“Half Wild” kicks off on an almost quaint note with “A Change of Heart,” languid and breezy, tinkling xylophone notes and drumbeats building toward the 1:47 mark, when Wright’s plaintive, soulful singing gives way in a growl to an explosion of force. Here’s the beauty of “Half Wild,” though, and maybe it’s what gives the album it’s title — just when you think it’s going to jump the tracks and turn into something so chaotic and crazy it leaves you pounding your chest to make sure your heart is still pumping blood to vital organs, Wright and co. reel it back in.
That control, that measured pace, is maintained throughout much of “Half Wild.” Take a song like “Thunder Shook the House,” which grows toward a turbulent finish, sounding like something The Doors might have recorded if Jim Morrison’s drug of choice had been cocaine instead of everything else — the band works the listener to the edge of the seat, anticipating something primal, only to put a finger over protesting lips and ask for patience. It’s a scenario that gets repeated on “Halfwild Boys,” a track destined for live performance greatness, and for most of “Take Yourself Apart,” a madcap of melody that gives way to to the 45-second “Hyperventilator.”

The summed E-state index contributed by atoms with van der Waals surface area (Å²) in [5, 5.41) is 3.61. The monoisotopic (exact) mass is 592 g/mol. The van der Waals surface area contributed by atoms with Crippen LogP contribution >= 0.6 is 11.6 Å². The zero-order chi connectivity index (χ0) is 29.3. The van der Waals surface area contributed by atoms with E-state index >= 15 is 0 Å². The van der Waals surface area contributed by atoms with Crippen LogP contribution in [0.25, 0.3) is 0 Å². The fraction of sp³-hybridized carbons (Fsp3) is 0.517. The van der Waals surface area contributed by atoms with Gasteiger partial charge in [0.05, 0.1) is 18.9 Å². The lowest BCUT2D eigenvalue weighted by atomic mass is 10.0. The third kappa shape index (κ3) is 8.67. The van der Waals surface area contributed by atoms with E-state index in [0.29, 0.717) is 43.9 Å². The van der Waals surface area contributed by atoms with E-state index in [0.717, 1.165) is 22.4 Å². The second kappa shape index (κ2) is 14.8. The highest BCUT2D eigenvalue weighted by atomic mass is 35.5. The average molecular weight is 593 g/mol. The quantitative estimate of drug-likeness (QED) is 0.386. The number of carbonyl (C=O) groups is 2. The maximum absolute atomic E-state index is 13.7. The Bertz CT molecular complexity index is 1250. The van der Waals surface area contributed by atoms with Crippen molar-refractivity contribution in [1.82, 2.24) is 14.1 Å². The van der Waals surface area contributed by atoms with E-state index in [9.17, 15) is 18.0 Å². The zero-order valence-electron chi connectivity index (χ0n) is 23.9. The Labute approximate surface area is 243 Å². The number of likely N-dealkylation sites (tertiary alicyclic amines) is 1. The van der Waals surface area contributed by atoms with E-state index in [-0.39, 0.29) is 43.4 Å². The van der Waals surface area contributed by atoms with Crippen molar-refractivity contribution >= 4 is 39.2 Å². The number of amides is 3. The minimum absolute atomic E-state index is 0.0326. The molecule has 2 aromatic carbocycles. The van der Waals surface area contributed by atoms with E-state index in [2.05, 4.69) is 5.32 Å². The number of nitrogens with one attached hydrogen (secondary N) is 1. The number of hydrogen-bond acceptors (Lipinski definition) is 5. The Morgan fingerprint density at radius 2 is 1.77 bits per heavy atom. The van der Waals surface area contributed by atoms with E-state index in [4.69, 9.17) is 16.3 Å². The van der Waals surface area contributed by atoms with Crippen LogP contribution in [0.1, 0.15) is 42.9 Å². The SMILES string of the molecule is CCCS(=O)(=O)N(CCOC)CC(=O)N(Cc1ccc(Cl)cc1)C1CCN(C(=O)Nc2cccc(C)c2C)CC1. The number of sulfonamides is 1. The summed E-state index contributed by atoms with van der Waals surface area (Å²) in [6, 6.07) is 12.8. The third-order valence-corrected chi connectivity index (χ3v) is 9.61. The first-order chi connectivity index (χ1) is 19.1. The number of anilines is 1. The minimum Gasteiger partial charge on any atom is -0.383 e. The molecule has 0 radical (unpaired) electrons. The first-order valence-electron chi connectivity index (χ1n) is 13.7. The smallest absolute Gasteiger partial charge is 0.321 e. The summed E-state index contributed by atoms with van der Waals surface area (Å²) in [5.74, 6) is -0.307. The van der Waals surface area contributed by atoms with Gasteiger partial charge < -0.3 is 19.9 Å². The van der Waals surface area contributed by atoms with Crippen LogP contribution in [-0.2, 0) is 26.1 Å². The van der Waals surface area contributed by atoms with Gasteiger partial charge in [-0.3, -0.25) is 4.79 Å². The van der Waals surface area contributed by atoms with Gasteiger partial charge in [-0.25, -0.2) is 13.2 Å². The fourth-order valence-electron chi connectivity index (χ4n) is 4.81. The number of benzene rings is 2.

That’s the turning point — in less than a minute, Wright channels angst, rage, frustration, desperation and finally lights the “Half Wild” fuse, letting it burn toward the detonation point … only to lick his thumb and forefinger, reach down at the last minute and extinguish that flame. The next song is so dreamy, so hypnotic, that by song’s end you’re not sure what’s going to happen next … whether this is the Senryu you’ve known for so long or something completely different … or whether the plodding coda of “Before It Happens” signals some cosmic shift toward a new field of stars.
“We’re gonna have to leave the rest behind,” Wright wails as the song, and the album, come to a close. Hearing that, and soaking up the complexity that is “Half Wild,” I feel more confident that if nothing else, “Half Wild” is a sign of good things to come — for the band, hopefully, but definitely for fans. God knows, Senryu deserves it, because Wright and his bandmates make sure that the fans always get what they deserve, even if they don’t know what that is until after they hear it.